Breaking the Mold on Collaboration

The Stanford Center on Longevity is about building the bridges that enable experts to develop innovative solutions to the problems of an aging population. This is a broad charter that by nature means attacking big problems. The traditional academic model is designed for researchers to delve deeply into often narrow disciplines, making steady and incremental progress, but often in relative isolation from other scientists whose input is also needed to solve the targeted problem. Clearly a different model of academic collaboration is needed when the goal requires progress that is rapid and practical.

“With societies aging at unprecedented speed, there is an urgency to finding solutions for the big, big problems,” says Longevity Center founding director Laura Carstensen, Ph.D.

The Center has developed a unique approach to launching targeted collaborations. We identify key Stanford experts in a range of fields and across disciplines, as well as other world class experts, and we invite them to come together in a two day meeting to define the interdisciplinary research agenda that is required to advance innovative solutions for issues of longevity. Key practitioners in related fields are included, as are potential funders and influential policy makers. We avoid the typical conference talks and instead craft a guided conversation. The agenda is clear and results oriented; discussion is focused around key questions that lead to consensus building and next steps. Products that result from the conference range from the launching of new research programs to briefings for Washington policy makers to funding for faculty research.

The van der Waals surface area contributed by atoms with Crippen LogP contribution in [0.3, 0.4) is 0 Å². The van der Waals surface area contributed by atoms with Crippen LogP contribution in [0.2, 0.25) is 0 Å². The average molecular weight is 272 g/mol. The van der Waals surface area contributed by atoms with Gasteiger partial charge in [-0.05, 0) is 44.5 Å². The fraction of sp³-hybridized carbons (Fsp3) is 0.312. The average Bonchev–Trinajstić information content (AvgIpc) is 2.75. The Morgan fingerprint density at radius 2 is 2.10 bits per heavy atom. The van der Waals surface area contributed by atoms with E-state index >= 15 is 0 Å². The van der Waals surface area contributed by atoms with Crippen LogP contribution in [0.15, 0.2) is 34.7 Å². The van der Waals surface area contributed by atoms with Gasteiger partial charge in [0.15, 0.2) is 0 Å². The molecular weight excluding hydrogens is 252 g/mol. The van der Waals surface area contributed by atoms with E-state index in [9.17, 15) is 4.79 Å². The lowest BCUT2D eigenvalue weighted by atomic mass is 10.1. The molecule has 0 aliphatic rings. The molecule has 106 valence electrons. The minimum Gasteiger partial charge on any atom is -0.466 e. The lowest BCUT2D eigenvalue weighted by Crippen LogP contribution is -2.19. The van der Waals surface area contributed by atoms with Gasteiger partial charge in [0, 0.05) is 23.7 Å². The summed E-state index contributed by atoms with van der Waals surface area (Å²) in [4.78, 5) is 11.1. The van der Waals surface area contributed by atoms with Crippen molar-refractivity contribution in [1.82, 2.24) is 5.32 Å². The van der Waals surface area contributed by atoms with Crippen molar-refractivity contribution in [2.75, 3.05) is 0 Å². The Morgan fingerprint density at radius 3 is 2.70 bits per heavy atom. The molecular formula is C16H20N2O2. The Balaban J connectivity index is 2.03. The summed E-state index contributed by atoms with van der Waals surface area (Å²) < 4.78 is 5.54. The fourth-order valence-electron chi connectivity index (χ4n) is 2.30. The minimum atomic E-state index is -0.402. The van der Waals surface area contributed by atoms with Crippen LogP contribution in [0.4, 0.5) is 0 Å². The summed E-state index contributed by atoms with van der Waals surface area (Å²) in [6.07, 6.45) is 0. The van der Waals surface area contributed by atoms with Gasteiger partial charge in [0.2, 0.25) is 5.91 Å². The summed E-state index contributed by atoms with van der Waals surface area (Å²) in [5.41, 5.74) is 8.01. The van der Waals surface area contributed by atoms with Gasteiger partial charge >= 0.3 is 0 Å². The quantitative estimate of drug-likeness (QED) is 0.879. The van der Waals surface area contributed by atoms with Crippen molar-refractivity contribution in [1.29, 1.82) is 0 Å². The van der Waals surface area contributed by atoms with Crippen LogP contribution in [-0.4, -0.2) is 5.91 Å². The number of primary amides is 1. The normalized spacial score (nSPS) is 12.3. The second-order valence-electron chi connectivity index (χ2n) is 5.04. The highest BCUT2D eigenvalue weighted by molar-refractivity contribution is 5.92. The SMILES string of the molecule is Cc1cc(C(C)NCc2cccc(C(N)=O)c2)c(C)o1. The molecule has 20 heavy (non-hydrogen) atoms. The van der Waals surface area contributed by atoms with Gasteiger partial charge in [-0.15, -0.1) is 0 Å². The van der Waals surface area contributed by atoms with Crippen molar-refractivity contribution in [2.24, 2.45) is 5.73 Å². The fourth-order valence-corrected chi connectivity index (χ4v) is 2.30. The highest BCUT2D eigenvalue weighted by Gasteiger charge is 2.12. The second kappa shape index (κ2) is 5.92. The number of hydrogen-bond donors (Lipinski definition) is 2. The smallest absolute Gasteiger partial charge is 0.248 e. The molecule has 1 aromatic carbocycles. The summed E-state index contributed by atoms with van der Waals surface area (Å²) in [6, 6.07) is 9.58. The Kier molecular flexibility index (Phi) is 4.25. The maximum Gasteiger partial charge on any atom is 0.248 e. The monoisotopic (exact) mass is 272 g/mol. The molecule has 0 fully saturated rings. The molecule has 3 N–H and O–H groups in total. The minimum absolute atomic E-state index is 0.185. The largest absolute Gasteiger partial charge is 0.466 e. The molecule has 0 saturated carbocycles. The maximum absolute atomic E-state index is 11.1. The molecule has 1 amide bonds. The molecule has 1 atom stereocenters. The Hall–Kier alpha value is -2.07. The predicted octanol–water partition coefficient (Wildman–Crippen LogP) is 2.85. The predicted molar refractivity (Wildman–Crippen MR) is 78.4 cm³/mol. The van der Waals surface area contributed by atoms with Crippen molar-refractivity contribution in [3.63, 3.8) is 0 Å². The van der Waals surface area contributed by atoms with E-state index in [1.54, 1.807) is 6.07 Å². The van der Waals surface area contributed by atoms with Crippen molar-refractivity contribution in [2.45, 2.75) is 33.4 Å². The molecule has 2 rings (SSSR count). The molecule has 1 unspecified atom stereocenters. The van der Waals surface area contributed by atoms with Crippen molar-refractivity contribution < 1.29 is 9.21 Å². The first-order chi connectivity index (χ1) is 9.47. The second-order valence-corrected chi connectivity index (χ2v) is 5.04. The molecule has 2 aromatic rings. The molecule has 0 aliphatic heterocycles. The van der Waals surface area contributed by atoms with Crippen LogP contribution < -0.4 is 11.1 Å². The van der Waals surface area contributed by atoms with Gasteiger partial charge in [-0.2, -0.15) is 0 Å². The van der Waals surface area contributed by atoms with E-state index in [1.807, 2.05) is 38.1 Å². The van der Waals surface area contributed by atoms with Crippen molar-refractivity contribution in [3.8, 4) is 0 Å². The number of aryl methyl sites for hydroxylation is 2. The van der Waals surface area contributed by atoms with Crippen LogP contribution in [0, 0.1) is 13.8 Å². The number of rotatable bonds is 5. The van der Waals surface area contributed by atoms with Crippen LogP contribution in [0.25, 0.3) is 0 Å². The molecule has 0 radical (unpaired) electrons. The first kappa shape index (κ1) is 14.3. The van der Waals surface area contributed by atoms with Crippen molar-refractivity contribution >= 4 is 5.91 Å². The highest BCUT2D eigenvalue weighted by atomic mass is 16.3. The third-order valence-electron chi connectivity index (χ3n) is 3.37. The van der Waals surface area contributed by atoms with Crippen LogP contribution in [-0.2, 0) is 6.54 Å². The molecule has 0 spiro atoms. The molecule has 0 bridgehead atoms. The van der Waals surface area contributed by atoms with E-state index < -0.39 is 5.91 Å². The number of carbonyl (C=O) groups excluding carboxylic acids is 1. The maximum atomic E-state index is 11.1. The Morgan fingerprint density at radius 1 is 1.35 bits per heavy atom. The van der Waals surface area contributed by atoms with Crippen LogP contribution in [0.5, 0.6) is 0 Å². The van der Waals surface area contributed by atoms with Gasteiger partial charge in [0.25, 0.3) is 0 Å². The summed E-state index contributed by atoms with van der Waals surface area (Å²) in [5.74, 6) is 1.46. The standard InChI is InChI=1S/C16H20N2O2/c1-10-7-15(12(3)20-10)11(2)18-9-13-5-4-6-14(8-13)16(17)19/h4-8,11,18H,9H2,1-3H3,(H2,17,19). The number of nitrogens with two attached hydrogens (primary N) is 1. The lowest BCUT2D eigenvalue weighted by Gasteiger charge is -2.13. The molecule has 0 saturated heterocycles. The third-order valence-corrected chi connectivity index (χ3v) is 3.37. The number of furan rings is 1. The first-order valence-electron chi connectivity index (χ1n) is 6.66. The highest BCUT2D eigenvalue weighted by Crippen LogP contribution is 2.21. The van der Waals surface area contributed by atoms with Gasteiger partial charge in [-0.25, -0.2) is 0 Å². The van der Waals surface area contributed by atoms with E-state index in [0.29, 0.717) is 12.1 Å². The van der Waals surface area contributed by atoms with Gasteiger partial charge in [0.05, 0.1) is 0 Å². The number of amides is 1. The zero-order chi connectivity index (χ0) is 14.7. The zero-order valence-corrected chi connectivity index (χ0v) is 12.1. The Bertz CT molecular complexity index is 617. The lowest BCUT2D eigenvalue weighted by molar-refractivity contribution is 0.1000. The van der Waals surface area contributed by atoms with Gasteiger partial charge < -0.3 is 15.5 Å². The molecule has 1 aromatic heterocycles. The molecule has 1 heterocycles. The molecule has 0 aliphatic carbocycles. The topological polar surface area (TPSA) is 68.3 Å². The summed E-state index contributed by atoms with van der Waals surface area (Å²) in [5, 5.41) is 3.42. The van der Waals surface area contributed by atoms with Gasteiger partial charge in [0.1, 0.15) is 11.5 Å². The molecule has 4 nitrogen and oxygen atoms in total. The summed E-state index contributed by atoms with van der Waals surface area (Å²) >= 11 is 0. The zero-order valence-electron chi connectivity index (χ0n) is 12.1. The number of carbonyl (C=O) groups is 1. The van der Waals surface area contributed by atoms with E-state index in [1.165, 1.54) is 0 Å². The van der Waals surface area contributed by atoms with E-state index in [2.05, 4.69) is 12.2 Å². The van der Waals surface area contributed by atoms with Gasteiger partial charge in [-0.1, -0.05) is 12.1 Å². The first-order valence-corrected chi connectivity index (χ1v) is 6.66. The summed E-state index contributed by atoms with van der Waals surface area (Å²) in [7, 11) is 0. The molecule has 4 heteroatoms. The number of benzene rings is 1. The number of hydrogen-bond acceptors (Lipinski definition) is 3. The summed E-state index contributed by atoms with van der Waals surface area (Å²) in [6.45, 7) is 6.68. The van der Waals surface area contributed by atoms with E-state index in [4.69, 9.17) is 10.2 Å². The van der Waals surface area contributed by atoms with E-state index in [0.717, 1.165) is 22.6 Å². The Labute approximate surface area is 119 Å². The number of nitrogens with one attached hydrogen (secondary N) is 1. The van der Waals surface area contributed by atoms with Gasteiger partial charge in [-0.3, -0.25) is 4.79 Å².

Participants are asked not to bring PowerPoint presentations: There are no prepared talks. Although a few charts are used on occasion, the Center’s approach is that freeing conferees of a battery of slides will free them from rote thinking as well. That way, they can then look at problems with fresh eyes. To get the big issues on the table early, researchers begin the dialogue in a pre-conference blog and exchange research papers and links on a Center-hosted website constructed specifically for the conference. By the time the group convenes, the conversation is already underway. The conversation continues and advances at the conference, in directed discussion.

The process does not end when participants go home. Rather, these meetings launch an array of activities designed to bring scientific and technological expertise to bear on society’s most pressing problems.

Meeting themes are in line with the Center’s mission to improve the mind, mobility and financial security of the aging, and to reinvent what it means to grow old in our culture. Recent meetings have focused on osteoarthritis, financial fraud, and the potential role of estrogen in cognitive health. Upcoming topics range from health effects of communities to the physiological effects of long periods of sitting.

“With the convening power Stanford holds,” Carstensen says, “the Stanford Center on Longevity is in the position to bring together the best people, to identify barriers to progress and knock them down.”